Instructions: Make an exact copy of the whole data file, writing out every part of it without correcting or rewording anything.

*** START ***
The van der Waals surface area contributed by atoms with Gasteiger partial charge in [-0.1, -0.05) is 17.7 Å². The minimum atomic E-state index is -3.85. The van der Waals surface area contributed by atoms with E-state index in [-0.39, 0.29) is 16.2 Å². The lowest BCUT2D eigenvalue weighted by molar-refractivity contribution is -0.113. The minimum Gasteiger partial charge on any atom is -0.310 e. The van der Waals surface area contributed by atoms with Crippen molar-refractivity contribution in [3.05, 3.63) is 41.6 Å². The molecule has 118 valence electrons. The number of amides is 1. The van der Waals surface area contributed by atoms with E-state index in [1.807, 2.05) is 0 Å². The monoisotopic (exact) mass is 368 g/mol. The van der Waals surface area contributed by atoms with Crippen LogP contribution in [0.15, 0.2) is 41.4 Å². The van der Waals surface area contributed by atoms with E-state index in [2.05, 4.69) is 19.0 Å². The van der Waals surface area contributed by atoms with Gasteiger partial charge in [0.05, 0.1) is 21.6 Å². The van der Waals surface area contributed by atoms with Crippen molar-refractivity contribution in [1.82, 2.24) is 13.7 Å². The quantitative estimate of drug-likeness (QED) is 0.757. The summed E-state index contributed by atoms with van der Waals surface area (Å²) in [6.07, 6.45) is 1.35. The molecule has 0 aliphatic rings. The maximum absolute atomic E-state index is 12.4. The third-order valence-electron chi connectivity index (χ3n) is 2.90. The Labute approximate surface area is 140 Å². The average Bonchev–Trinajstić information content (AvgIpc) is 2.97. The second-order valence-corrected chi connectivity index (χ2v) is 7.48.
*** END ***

The van der Waals surface area contributed by atoms with Gasteiger partial charge in [-0.1, -0.05) is 17.7 Å². The minimum atomic E-state index is -3.85. The van der Waals surface area contributed by atoms with E-state index in [-0.39, 0.29) is 16.2 Å². The lowest BCUT2D eigenvalue weighted by molar-refractivity contribution is -0.113. The minimum Gasteiger partial charge on any atom is -0.310 e. The van der Waals surface area contributed by atoms with Crippen molar-refractivity contribution in [3.05, 3.63) is 41.6 Å². The molecule has 118 valence electrons. The number of amides is 1. The van der Waals surface area contributed by atoms with E-state index in [1.807, 2.05) is 0 Å². The monoisotopic (exact) mass is 368 g/mol. The van der Waals surface area contributed by atoms with Crippen LogP contribution in [0.15, 0.2) is 41.4 Å². The van der Waals surface area contributed by atoms with E-state index in [2.05, 4.69) is 19.0 Å². The van der Waals surface area contributed by atoms with Gasteiger partial charge in [0.05, 0.1) is 21.6 Å². The van der Waals surface area contributed by atoms with Crippen molar-refractivity contribution in [1.82, 2.24) is 13.7 Å². The quantitative estimate of drug-likeness (QED) is 0.757. The summed E-state index contributed by atoms with van der Waals surface area (Å²) in [6.07, 6.45) is 1.35. The molecule has 0 aliphatic rings. The maximum absolute atomic E-state index is 12.4. The third-order valence-electron chi connectivity index (χ3n) is 2.90. The Labute approximate surface area is 140 Å². The average Bonchev–Trinajstić information content (AvgIpc) is 2.97. The second-order valence-corrected chi connectivity index (χ2v) is 7.48.